David Weigel brings us another chapter in the debate over who is more libertarian between Republican and Democrat candidates. He lays out an opening slice of bread with these first two paragraphs at Reason:
“Could you give me some reasons why libertarians might want to vote for you?”
I could tell my question startled Connecticut Democrat Ned Lamont, who’s running against Sen. Joe Lieberman (D-Conn.), the war hawk and culture nanny par excellence. We were standing in Lamont’s room at the Washington Hilton, the site of the Campaign for America’s Future 2006 conference. (Someone missed an opportunity for synergy by not booking the American Values suite.) As long as I was a hurdle for the candidate to jump before he could meet some people with checkbooks, I figured I could rope him into the “Libertarian Democrats” debate.
He closed by laying this slice of bread on top of the sandwich:
This isn’t a simple election. Some of the Clinton party’s candidates, like Virginia’s, actually deserve the “Libertarian Democrat” moniker. In Connecticut, where a Democrat’s going to win anyway, the pro-privacy, anti-war, pork-bashing Lamont would clearly make a better senator than Joe Lieberman. In the short term, libertarians could be satisfied””even more so than liberals””with a Democratic Congress that rolled back anti-privacy laws and acquainted Bush with his veto pen. But the Democrats are the Democrats. Even when they’re railing against NSA wiretapping, they’re wishing they could be passing higher taxes and entitlement payouts.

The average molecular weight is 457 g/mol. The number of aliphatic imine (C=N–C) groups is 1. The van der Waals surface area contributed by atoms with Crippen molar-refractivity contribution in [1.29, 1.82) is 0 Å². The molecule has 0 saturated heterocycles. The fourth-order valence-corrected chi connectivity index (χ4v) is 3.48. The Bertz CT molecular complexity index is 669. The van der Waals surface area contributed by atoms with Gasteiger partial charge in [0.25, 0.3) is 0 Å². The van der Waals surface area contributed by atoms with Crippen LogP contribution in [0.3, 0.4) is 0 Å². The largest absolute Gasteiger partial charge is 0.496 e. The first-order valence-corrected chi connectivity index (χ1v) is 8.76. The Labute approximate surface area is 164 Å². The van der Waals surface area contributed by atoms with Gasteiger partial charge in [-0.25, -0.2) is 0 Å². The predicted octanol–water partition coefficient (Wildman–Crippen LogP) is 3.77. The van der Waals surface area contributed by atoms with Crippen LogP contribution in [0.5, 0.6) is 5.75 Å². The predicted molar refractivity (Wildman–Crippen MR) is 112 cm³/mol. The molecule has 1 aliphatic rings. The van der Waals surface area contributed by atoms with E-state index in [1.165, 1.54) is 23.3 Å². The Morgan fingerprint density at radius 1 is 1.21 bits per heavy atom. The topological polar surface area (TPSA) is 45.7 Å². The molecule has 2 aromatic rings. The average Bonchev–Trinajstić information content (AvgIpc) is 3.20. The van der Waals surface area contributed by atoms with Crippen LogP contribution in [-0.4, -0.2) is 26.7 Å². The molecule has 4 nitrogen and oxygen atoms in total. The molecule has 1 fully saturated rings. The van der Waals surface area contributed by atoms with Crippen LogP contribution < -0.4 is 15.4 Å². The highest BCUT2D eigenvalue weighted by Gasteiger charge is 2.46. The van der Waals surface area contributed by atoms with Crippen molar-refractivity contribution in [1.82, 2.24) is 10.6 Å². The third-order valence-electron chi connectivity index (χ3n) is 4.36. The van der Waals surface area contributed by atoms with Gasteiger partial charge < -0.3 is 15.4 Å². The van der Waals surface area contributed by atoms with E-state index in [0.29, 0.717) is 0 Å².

It might be in libertarians’ best interest to ally with Democrats for this election. If they do, they could see short-term progress that would never come out of the. Inevitably, they’ll find out something they have in common with liberals. They’ll be let down.
You’ll have to read the article to find the meat and cheese (or peanut butter and jelly, if you prefer) of this complicated political sandwich.